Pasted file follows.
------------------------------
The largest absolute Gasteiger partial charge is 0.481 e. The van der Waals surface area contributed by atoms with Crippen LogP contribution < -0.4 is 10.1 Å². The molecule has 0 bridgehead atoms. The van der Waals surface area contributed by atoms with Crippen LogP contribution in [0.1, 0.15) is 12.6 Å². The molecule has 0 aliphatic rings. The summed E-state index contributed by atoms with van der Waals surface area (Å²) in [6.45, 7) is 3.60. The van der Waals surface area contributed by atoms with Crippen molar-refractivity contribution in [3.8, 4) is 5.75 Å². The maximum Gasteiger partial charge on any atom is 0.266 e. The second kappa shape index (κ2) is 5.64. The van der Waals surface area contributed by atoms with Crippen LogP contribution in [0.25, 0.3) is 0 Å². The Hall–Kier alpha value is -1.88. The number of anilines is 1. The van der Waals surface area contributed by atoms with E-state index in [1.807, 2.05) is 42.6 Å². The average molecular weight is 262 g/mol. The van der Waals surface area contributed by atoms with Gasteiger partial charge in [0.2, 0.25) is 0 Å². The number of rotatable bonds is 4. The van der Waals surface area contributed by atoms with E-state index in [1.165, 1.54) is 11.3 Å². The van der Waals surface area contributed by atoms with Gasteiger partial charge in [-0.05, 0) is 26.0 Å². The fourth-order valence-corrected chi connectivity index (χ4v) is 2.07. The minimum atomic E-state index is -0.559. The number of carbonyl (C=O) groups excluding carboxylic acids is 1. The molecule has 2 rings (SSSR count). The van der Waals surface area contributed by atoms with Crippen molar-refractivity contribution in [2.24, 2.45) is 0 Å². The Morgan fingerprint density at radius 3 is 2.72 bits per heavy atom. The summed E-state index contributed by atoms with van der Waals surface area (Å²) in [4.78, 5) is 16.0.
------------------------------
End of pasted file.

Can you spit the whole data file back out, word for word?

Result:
The largest absolute Gasteiger partial charge is 0.481 e. The van der Waals surface area contributed by atoms with Crippen LogP contribution < -0.4 is 10.1 Å². The molecule has 0 bridgehead atoms. The van der Waals surface area contributed by atoms with Crippen LogP contribution in [0.1, 0.15) is 12.6 Å². The molecule has 0 aliphatic rings. The summed E-state index contributed by atoms with van der Waals surface area (Å²) in [6.45, 7) is 3.60. The van der Waals surface area contributed by atoms with Crippen molar-refractivity contribution in [3.8, 4) is 5.75 Å². The maximum Gasteiger partial charge on any atom is 0.266 e. The second kappa shape index (κ2) is 5.64. The van der Waals surface area contributed by atoms with Crippen LogP contribution in [0.25, 0.3) is 0 Å². The Hall–Kier alpha value is -1.88. The number of anilines is 1. The van der Waals surface area contributed by atoms with E-state index in [1.807, 2.05) is 42.6 Å². The average molecular weight is 262 g/mol. The van der Waals surface area contributed by atoms with Gasteiger partial charge in [0.2, 0.25) is 0 Å². The number of rotatable bonds is 4. The van der Waals surface area contributed by atoms with E-state index in [1.165, 1.54) is 11.3 Å². The van der Waals surface area contributed by atoms with Gasteiger partial charge in [-0.05, 0) is 26.0 Å². The fourth-order valence-corrected chi connectivity index (χ4v) is 2.07. The minimum atomic E-state index is -0.559. The number of carbonyl (C=O) groups excluding carboxylic acids is 1. The molecule has 2 rings (SSSR count). The van der Waals surface area contributed by atoms with Crippen molar-refractivity contribution in [2.24, 2.45) is 0 Å². The Morgan fingerprint density at radius 3 is 2.72 bits per heavy atom. The summed E-state index contributed by atoms with van der Waals surface area (Å²) in [4.78, 5) is 16.0.